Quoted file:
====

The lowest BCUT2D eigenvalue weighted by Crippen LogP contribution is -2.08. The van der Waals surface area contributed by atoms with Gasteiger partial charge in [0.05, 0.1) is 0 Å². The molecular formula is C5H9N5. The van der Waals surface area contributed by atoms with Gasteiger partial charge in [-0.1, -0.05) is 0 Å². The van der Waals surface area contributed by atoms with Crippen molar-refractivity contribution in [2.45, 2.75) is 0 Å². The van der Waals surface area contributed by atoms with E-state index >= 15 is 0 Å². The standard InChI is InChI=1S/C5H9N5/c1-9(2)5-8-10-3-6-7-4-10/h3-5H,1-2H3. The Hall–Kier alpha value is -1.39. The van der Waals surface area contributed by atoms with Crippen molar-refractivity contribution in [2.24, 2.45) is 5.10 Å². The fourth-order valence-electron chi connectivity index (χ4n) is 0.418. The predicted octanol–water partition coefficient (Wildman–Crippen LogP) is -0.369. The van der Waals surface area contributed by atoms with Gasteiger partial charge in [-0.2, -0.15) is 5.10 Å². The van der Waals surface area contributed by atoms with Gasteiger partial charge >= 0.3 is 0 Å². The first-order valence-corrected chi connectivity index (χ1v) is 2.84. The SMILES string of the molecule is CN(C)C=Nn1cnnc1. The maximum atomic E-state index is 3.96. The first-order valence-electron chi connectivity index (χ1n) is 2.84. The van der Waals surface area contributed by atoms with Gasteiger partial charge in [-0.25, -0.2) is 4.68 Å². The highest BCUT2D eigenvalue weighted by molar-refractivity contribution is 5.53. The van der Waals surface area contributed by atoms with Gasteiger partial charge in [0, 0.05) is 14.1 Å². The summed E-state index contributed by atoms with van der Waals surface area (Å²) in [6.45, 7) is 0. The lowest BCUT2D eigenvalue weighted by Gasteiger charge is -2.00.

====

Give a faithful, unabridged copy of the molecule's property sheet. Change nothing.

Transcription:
The lowest BCUT2D eigenvalue weighted by Crippen LogP contribution is -2.08. The van der Waals surface area contributed by atoms with Gasteiger partial charge in [0.05, 0.1) is 0 Å². The molecular formula is C5H9N5. The van der Waals surface area contributed by atoms with Gasteiger partial charge in [-0.1, -0.05) is 0 Å². The van der Waals surface area contributed by atoms with Crippen molar-refractivity contribution in [2.45, 2.75) is 0 Å². The van der Waals surface area contributed by atoms with E-state index >= 15 is 0 Å². The standard InChI is InChI=1S/C5H9N5/c1-9(2)5-8-10-3-6-7-4-10/h3-5H,1-2H3. The Hall–Kier alpha value is -1.39. The van der Waals surface area contributed by atoms with Crippen molar-refractivity contribution in [2.24, 2.45) is 5.10 Å². The fourth-order valence-electron chi connectivity index (χ4n) is 0.418. The predicted octanol–water partition coefficient (Wildman–Crippen LogP) is -0.369. The van der Waals surface area contributed by atoms with Gasteiger partial charge in [-0.2, -0.15) is 5.10 Å². The van der Waals surface area contributed by atoms with Gasteiger partial charge >= 0.3 is 0 Å². The first-order valence-corrected chi connectivity index (χ1v) is 2.84. The SMILES string of the molecule is CN(C)C=Nn1cnnc1. The maximum atomic E-state index is 3.96. The first-order valence-electron chi connectivity index (χ1n) is 2.84. The van der Waals surface area contributed by atoms with Gasteiger partial charge in [-0.25, -0.2) is 4.68 Å². The highest BCUT2D eigenvalue weighted by molar-refractivity contribution is 5.53. The van der Waals surface area contributed by atoms with Gasteiger partial charge in [0, 0.05) is 14.1 Å². The summed E-state index contributed by atoms with van der Waals surface area (Å²) in [6.45, 7) is 0. The lowest BCUT2D eigenvalue weighted by Gasteiger charge is -2.00.